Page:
POLL: Daily Tracking (7/29-31)


Rasmussen Reports
7/29-31/08; 3,000 LV, 2%
Mode: IVR

National
Obama 47, McCain 46


Gallup Poll
7/29-31/08; 2,680 RV, 2%
Mode: Live Telephone Interviews

National
McCain 44, Obama 44


POLL: Research 2000 North Carolina (7/28-30)


Research 2000/
DailyKos.com (D)
7/28-30/08; 600 LV, 4%
Mode: Live Telephone Interviews

North Carolina
McCain 47, Obama 43
Sen: Dole (R-i) 50, Hagan (D) 42


Bialik on IVR Polling


"Numbers Guy" Carl Bialik devotes his Wall Street Journal column and a companion blog post today to the subject of the automated "interactive voice response" polling that has become such a staple of the current campaign. Both are well worth reading in full.

Bialik managed to interview most of the major players in the political IVR field, and had a reaction from our partner Charles Franklin, summing up our own philosophy regarding the automated polls (that use a recorded voice rather than a live interviewer, and ask respondents to answer questions by pressing keys on their touch-tone phones):

The automated-polling method, says Charles Franklin, professor of political science at the University of Wisconsin and co-developer of the poll-tracking site Pollster.com, "can prove itself through performance or it can fail through poor performance, but we shouldn't rule it out a priori."

The column notes that IVR pollster SurveyUSA ranks second most accurate among all pollsters during the 2008 primaries in the ratings compiled by Nate Silver and that IVR polling was indistinguishable during the primaries in terms of how the final poll compared to the election result:

Their accuracy record in the primaries -- such as it was -- was roughly equivalent to the live-interviewer surveys. Each missed the final margin by an average of about seven points in these races, according to Nate Silver, the Obama supporter who runs the election-math site fivethirtyeight.com.

Franklin did our own compilation of polls conducted during the final week of the 2006 (for a paper presented at the AAPOR conference last year) and reached essentially the same conclusion.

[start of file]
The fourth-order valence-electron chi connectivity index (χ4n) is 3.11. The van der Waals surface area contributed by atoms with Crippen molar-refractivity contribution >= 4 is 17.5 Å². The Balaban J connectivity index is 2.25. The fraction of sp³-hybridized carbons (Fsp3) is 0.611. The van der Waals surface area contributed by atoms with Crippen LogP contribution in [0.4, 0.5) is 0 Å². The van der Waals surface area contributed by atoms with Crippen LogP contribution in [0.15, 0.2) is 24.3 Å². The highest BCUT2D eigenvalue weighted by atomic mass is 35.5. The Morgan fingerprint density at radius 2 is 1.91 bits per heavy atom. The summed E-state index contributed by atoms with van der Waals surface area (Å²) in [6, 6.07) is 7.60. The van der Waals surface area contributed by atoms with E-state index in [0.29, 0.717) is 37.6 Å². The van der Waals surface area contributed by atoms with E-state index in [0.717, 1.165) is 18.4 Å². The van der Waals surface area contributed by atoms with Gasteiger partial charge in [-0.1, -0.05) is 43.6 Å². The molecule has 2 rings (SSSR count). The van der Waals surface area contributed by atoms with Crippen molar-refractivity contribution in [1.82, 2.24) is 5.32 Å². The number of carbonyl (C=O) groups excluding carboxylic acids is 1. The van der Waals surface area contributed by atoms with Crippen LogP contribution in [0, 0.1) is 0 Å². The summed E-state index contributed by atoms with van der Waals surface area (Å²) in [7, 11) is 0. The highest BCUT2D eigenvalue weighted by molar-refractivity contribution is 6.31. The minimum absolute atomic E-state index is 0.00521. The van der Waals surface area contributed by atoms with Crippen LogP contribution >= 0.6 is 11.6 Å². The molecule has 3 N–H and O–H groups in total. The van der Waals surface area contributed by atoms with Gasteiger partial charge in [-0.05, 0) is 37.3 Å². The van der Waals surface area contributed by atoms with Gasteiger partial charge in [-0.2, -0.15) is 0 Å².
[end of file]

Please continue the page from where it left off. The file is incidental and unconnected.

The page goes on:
The article also indicates some cracks may be forming in the intense skepticism that the survey research establishment has long held for IVR surveys. Bialik notes that a polling textbook (The Voters Guide to Election Polls ) authored by Paul J. Lavrakas and Michael Traugott, "refers to these surveys as Computerized Response Automated Polls -- insulting acronym intended." But at the end of the column, Lavarakas indicates a willingness to consider the methodology:

Accepting responses by touch tones may have a particular advantage this election, says Mr. Lavrakas, former chief methodologist at Nielsen Media Research, because it may extract more-honest responses from white respondents about their intent to vote for Sen. Obama. "Ultimately the proof is in the pudding, and those firms that use IVR for pre-election polling and do so with an accurate track record should not be dismissed," he says.

Again, this is good stuff. Word reading in full.


POLL: Research 2000 Kentucky (7/28-30)


Research 2000/
DailyKos.com (D)
7/28-30/08; 600 LV, 4%
Mode: Live Telephone Interviews

Kentucky
McCain 56, Obama 35
Sen: McConnell (R-i) 49, Lunsford (D) 38


POLL: Pew National (7/23-27)


Pew Research Center
7/23-27/08; 1,241 RV
Mode: Live Telephone Interviews

National
Obama 47, McCain 42 (June: Obama 48, McCain 40)


POLL: Rasmussen Texas (7/30)


Rasmussen Reports
7/30/08; 500 LV, 4.5%
Mode: IVR

Texas
McCain 50, Obama 41 (June: McCain 48, Obama 39)
Sen: Cornyn (R-i) 50, Noriega (D) 39 (June: Cornyn 48, Noriega 35)


POLL: Rasmussen Kentucky (7/29)


Rasmussen Reports
7/29/08; 500 LV, 4.5%
Mode: IVR

Kentucky
McCain 52, Obama 43
(June: McCain 51, Obama 35)

Sen:
McConnell (R-i) 52, Lunsford (D) 42
(June: McConnell 48, Lunsford 41)


POLL: Rasmussen Montana (7/29)


Rasmussen Reports
7/29/08; 500 LV, 4.5%
Mode: IVR

Montana
McCain 47, Obama 47
(7/1: Obama 48, McCain 43)

Gov:
Schweitzer (D-i) 56, Brown (R) 32, Jones (L) 3
(7/1: Schweitzer 61, Brown 32, Jones 3)


POLL: Research 2000 Idaho (7/28-30)


Research 2000/
DailyKos.com (D)
7/28-30/08; 500 LV, 4.5%
Mode: Live Telephone Interviews

Idaho
McCain 53, Obama 37
Sen: Risch (R) 42, LaRocco (D) 32, Rammell (i) 5


POLL: PPIC California (7/8-22)


Public Policy Institute of California
7/8-22/08; 1,401 LV, 2.6%
Mode: Live Telephone Interviews

California
Obama 50, McCain 35 (May: Obama 54, McCain 37)


POLL: Daily Tracking (7/28-30)


Rasmussen Reports
7/28-30/08; 3,000 LV, 2%
Mode: IVR

National
Obama 48, McCain 46

Gallup Poll
7/28-30/08; 2,679 LV, 2%
Mode: Live Telephone Interviews

National
Obama 45, McCain 44


The Election Is Not Held Today


My NationalJournal.com column for the week is now online. This week, I delve a bit deeper into the ongoing debate about what outcome we can expect in November based on the polls of July.


POLL: Rasmussen Alaska (7/30)


Rasmussen Reports
7/30/08; 500 LV, 4.5%
Mode: IVR

Alaska
McCain 48, Obama 42 (7/17: McCain 49, Obama 44)
Sen:
Begich (D) 50, Stevens (R-i) 37 (7/17: Begich 52, Stevens 44)
Begich 50, Cuddy (R) 35
Begich 55, Vickers (R) 22